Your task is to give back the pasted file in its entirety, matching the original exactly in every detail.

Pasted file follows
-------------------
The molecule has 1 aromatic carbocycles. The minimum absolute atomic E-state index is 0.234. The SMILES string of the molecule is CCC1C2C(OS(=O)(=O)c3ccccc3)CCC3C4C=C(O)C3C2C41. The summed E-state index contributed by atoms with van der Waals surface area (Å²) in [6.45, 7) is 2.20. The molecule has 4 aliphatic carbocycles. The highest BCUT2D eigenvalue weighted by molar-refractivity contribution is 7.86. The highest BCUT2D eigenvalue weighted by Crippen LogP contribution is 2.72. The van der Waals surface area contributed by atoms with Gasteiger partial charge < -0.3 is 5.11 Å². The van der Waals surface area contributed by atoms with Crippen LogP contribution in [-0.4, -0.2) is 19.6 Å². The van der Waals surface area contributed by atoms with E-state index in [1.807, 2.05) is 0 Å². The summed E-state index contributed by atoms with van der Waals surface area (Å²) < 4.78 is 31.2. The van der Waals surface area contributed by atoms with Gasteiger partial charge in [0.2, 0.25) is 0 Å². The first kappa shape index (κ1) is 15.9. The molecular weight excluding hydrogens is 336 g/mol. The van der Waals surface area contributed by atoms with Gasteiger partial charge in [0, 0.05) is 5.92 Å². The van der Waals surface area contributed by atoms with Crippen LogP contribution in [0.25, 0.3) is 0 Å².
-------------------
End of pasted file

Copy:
The molecule has 1 aromatic carbocycles. The minimum absolute atomic E-state index is 0.234. The SMILES string of the molecule is CCC1C2C(OS(=O)(=O)c3ccccc3)CCC3C4C=C(O)C3C2C41. The summed E-state index contributed by atoms with van der Waals surface area (Å²) in [6.45, 7) is 2.20. The molecule has 4 aliphatic carbocycles. The highest BCUT2D eigenvalue weighted by molar-refractivity contribution is 7.86. The highest BCUT2D eigenvalue weighted by Crippen LogP contribution is 2.72. The van der Waals surface area contributed by atoms with Gasteiger partial charge < -0.3 is 5.11 Å². The van der Waals surface area contributed by atoms with Crippen LogP contribution in [-0.4, -0.2) is 19.6 Å². The van der Waals surface area contributed by atoms with E-state index in [1.807, 2.05) is 0 Å². The summed E-state index contributed by atoms with van der Waals surface area (Å²) < 4.78 is 31.2. The van der Waals surface area contributed by atoms with Gasteiger partial charge in [0.2, 0.25) is 0 Å². The first kappa shape index (κ1) is 15.9. The molecular weight excluding hydrogens is 336 g/mol. The van der Waals surface area contributed by atoms with Gasteiger partial charge in [0, 0.05) is 5.92 Å². The van der Waals surface area contributed by atoms with Crippen LogP contribution in [0.25, 0.3) is 0 Å².